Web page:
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If you need to replace the default timezone of your Linux installation with your own timezone you can do that using the timedatectl command, a new utility for the distributions based on RHEL/CentOS 7 and Fedora. This handy tool comes shipped together with the systemd system and service manager, which is a replacement for old traditional date command used by the Linux distributions based upon the sysvinit daemon.
Using the timedatectl command the administrator can query and change the configuration of the system clock and its settings, such as changing the current date, time and timezone. In this post we’ll explain how to do that.
Show the current Time, Date and Time Zone
Let’s start with the command required to display the current time and date on our system:
# timedatectl status
Which will give us the following results:
The RTC time shown above is the hardware clock time.
The current timezone info is present together with the other system settings: if we want to show your current timezone only, we can filter these results with the following grep command:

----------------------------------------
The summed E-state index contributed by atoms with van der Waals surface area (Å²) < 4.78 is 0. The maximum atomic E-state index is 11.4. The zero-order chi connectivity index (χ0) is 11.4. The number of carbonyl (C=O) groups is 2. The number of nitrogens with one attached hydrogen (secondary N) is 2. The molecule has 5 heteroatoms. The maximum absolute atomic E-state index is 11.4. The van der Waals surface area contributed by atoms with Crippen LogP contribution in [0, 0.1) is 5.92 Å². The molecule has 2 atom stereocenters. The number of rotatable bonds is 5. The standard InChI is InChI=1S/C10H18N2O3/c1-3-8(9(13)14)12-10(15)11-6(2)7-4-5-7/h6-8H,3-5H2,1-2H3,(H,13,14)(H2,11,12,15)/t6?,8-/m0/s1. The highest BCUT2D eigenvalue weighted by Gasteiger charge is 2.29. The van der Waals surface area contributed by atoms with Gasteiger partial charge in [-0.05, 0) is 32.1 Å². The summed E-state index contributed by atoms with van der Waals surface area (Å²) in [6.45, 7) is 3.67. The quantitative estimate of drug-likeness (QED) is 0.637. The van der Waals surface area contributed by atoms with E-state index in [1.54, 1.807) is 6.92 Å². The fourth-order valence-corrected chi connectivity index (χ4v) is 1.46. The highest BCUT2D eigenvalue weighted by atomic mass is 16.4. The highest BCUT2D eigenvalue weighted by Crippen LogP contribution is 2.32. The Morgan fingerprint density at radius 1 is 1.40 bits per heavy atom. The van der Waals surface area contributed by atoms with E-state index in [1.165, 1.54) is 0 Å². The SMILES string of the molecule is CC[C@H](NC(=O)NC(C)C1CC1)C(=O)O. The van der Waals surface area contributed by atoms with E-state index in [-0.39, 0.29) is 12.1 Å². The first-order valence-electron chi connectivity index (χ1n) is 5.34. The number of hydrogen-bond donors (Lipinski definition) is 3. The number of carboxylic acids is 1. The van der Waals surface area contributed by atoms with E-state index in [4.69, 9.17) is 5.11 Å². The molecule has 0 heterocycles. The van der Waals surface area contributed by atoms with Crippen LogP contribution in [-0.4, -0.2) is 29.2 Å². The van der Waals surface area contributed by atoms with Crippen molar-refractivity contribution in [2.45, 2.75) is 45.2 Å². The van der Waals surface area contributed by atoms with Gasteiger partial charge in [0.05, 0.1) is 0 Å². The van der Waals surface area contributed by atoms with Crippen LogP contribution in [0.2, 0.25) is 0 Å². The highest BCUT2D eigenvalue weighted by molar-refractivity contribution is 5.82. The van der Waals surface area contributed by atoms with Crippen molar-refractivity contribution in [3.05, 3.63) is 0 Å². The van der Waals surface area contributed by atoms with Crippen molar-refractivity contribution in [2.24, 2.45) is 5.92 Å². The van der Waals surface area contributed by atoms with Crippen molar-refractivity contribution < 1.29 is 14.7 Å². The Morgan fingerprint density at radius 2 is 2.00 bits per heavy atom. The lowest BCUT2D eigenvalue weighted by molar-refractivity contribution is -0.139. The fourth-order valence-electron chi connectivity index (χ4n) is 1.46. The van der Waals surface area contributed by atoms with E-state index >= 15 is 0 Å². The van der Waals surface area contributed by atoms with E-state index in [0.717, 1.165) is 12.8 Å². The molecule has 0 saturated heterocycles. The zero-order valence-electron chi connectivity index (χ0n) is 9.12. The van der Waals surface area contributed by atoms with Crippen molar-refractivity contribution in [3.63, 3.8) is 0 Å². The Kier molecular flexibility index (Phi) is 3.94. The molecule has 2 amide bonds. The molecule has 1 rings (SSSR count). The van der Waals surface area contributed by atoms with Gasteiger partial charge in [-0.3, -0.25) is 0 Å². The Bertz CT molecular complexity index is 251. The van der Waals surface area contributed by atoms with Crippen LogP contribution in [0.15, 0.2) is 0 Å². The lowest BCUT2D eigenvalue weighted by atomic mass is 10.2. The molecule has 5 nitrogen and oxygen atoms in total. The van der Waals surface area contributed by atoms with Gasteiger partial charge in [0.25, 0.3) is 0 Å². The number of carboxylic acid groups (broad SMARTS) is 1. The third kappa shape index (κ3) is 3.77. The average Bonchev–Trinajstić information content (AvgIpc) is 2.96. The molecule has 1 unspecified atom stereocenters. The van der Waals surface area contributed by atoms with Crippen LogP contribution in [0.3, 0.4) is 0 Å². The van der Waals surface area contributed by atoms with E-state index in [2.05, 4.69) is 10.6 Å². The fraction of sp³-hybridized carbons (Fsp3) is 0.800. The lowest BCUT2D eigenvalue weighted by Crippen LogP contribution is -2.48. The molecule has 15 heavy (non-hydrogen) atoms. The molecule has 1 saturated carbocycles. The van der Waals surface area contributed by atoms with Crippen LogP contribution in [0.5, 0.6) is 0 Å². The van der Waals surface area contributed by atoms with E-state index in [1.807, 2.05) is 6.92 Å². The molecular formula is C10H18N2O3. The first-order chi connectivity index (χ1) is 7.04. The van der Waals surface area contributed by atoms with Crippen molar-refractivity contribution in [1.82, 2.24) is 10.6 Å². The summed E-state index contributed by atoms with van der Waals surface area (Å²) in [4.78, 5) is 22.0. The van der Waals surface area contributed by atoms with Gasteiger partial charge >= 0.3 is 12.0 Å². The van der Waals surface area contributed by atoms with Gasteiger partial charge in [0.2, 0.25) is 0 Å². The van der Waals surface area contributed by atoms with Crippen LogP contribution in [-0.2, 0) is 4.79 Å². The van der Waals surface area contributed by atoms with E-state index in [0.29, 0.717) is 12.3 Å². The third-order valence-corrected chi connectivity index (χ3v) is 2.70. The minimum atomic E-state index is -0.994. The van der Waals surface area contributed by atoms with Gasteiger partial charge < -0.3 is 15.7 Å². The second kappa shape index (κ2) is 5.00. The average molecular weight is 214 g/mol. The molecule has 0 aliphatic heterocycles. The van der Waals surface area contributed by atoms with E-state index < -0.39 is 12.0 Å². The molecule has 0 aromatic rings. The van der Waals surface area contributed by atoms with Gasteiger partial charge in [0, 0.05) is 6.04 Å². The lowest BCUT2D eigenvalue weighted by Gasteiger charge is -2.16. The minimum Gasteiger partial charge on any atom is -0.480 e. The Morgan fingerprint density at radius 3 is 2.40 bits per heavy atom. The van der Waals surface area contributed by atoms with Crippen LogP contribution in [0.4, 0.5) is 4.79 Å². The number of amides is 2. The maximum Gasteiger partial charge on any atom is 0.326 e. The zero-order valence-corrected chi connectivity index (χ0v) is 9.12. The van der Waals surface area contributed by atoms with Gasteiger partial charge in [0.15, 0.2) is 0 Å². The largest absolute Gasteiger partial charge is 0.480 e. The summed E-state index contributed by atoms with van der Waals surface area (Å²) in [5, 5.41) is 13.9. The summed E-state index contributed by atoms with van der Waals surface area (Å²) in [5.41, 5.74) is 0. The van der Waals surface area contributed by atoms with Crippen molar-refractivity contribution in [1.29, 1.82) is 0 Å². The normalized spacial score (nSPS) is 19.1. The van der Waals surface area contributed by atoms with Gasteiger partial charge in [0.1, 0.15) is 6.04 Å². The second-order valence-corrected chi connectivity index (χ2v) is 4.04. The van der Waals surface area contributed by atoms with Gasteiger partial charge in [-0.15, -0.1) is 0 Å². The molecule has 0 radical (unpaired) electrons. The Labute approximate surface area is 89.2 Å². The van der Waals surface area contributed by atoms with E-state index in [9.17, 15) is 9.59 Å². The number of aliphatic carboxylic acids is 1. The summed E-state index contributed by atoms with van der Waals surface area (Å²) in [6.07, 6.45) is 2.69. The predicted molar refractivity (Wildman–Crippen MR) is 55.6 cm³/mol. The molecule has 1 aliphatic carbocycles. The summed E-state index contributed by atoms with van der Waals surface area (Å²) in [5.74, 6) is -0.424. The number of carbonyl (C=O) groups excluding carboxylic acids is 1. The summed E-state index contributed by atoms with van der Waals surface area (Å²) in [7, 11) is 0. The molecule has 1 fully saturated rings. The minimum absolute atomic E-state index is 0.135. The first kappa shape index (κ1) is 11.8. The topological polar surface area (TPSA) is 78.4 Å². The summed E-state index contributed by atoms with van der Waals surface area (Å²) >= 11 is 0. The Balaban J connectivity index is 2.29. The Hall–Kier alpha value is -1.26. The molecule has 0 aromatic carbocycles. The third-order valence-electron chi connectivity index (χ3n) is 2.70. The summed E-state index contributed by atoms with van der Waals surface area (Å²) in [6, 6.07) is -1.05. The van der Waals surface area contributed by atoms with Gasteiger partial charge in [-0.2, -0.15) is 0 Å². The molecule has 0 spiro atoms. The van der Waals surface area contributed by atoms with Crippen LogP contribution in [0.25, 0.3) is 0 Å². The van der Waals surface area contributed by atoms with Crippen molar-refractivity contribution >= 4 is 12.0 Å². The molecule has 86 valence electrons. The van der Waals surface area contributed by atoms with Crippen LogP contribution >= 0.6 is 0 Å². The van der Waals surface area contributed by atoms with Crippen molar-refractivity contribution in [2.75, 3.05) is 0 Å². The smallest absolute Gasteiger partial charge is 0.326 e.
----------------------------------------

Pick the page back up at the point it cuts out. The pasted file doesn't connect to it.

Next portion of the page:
# timedatectl | grep Time
List all available Time Zones
Here’s the command we can use to show all the available timezones (and find the one we want to set):
# timedatectl list-timezones
Which will return us a browsable list of time zones:
Browsing the full list by scrolling the terminal might be quite hard. To save our valuable time we can use the egrep command filtering out the available timezones for our location in the following way:
# timedatectl list-timezones | egrep -o 'Asia/B.*'
# timedatectl list-timezones | egrep -o 'Europe/L.*'
# timedatectl list-timezones | egrep -o 'America/N.*'
Set a new Time Zone
Here’s how we can modify our current timezone, replacing it with another one taken from the above list:
# timedatectl set-timezone Europe/Rome
Set Time and Date
The timedatectl command can be also used to directly set the date and time on our system in the following way:
Set Time only
To set the system time we can use the set-time switch using the HH:MM:SS (Hours, Minutes, Seconds) format:
# timedatectl set-time 20:15:30
Set Date only
To set system date we can also use the set-time switch using the YYYY-MM-DD (Year, Month, Day) format:
# timedatectl set-time 2017-12-30
Set Time and Date together
To set system time & date in a single shot we can use the set-time switch using the following format:
# timedatectl set-time '20:15:30 2017-12-30'
That’s about it!
We sincerely hope that this post will help many System Administrators who’re looking for a way to adjust the date, time, timezone & clock settings of their Linux system.